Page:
RICHMOND -- Both Chevron and its detractors claimed at least partial victory Wednesday, after city leaders approved the oil giant's long-sought effort to begin a $1 billion upgrade of its century-old refinery, the largest in Northern California.
Neither the company nor environmentalists who have long tussled with the refinery got everything they had hoped for in the final deal, which could clear the way for construction to begin next year. But in the aftermath of the City Council's 5-0 midnight vote after hours of public debate Tuesday evening, those on both sides seemed to agree that the project would make the refinery safer, benefit the community and strictly cap greenhouse gas emissions while giving Chevron the flexibility to process dirtier crude.
Though she and Vice Mayor Jovanka Beckles abstained from the final vote, Mayor Gayle McLaughlin lauded the concessions the city and state extracted from Chevron, including a mandate that the project result in no increases in greenhouse emissions by limiting the amount of high-sulfur oil the refinery can process.
A more expansive modernization project by Chevron was halted by a Contra Costa County judge in 2009 after environmentalists sued.
"We moved Chevron significantly from what was presented five years ago, that got denounced by the courts, forcing Chevron to disclose more information with fewer lies and to present a better project," McLaughlin said Wednesday in an email. "We pushed Chevron as it was never pushed before over these years up to the present and got serious concessions out of it."
Councilman Tom Butt, another longtime critic of the refinery, estimated that he spent nearly 100 hours in recent weeks in negotiations with Chevron officials over the deal.
"For me, getting there was as hard and frustrating as any political process I have ever worked on. What we did was neither a sellout nor a triumph, but I am satisfied with the outcome," he wrote on his online forum Wednesday.
Last-minute concessions by the San Ramon-based oil giant appeared to pave the way for approval. Among the changes, which were distributed to the council hours before the meeting, were $90 million in community investments over the next decade, up from a previous pledge of $60 million, and an agreement to a six-month inspection by a committee of independent experts before construction begins.
"It became clear we would need to do this," refinery General Manager Kory Judd said of the concessions during the meeting. "We knew the city and the community would hold us to a higher standard, (but) this puts a significant constraint on our operations."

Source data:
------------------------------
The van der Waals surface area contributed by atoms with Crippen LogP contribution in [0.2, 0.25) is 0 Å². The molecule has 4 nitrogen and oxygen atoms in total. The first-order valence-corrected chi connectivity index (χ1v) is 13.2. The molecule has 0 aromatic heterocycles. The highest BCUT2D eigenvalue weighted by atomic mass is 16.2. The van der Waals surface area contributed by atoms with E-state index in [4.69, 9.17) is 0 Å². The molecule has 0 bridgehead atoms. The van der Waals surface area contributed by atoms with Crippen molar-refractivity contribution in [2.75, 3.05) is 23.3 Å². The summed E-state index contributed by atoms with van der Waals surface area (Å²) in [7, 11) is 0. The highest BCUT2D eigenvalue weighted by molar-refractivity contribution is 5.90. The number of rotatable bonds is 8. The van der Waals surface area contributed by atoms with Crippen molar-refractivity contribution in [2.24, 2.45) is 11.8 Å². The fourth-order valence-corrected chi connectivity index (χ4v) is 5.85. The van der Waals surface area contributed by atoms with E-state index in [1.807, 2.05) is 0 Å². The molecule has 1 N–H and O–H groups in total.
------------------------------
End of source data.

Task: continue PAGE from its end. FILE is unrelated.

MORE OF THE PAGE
Pressure has mounted in recent weeks in favor of the project. Councilman Jim Rogers said U.S. Rep. George Miller, D-Martinez, called him and his colleagues to express his favorable view of the refinery modernization.
The council opted to uphold the oil giant's appeal rather than side with the city's Planning Commission, which ruled last month that Chevron's project should include a series of additional conditions. Those included requirements for new piping throughout the refinery, $8 million per year until 2050 in community investments in green energy programs, and steeper reductions on a range of emissions.
Chevron spokeswoman Nicole Barber said Wednesday the company is "pleased with what we got."
But not all of Chevron's opponents were pleased. Ultimately, the Planning Commission lost its bid to wring more investments out of the company and to require Chevron to reduce all toxic air contaminants, dome all its storage tanks and upgrade all of its tug boats.
Mike Parker, a mayoral candidate and spokesman for the coalition of environmental groups that helped limit the project, said in an email statement, "While this project is far better for the residents of Richmond than the original project because of community pressure, the council lost an important opportunity to actually win a reduction of emissions and a safer refinery."
More than 600 people turned out for Tuesday's meeting at the Richmond Memorial Auditorium.
Jennifer Hernandez, the lead environmental review attorney retained by the city to analyze Chevron's project, said health risks in the community would decrease with the project. "The risks go way down," she said.
But environmental groups disagreed, noting that some categories of contaminants will go up, including arsenic and hydrogen sulfide.
The main project components include replacing a 1960s-era hydrogen plant with more modern technology. A condition, dubbed Alternative 11 and endorsed by state Attorney General Kamala Harris, caps greenhouse emissions at current levels and limits sulfur removal to 750 long tons per day, down from the 900 Chevron initially wanted.
"Acceptance of Alternative 11 was the most substantial concession by far," Barber said.
Several at Tuesday's meeting expressed dissatisfaction that no money was included for Doctors Medical Center in San Pablo, the largest emergency room in the area and the one that treated most of the people who sought medical aid after a massive fire at the refinery in August 2012. The hospital is expected to close or be drastically downsized because of financial troubles.
Beckles, the vice mayor, floated a motion requiring Chevron to give DMC $27million and supporting the Planning Commission's more stringent emission requirements. But Hernandez said there was no "legal nexus" to require the refinery to fund the hospital because the project would make the facility safer, and the motion failed.
Beckles called the lack of money for the hospital "horrible."
Council approval does not clear the way for construction, however. The company said it will have to return to the court that halted the previous project to get that judgment lifted.
It was unclear Wednesday whether environmental groups would appeal the council's decision.
Contact Robert Rogers at 510-262-2726. Follow him at Twitter.com/sfbaynewsrogers.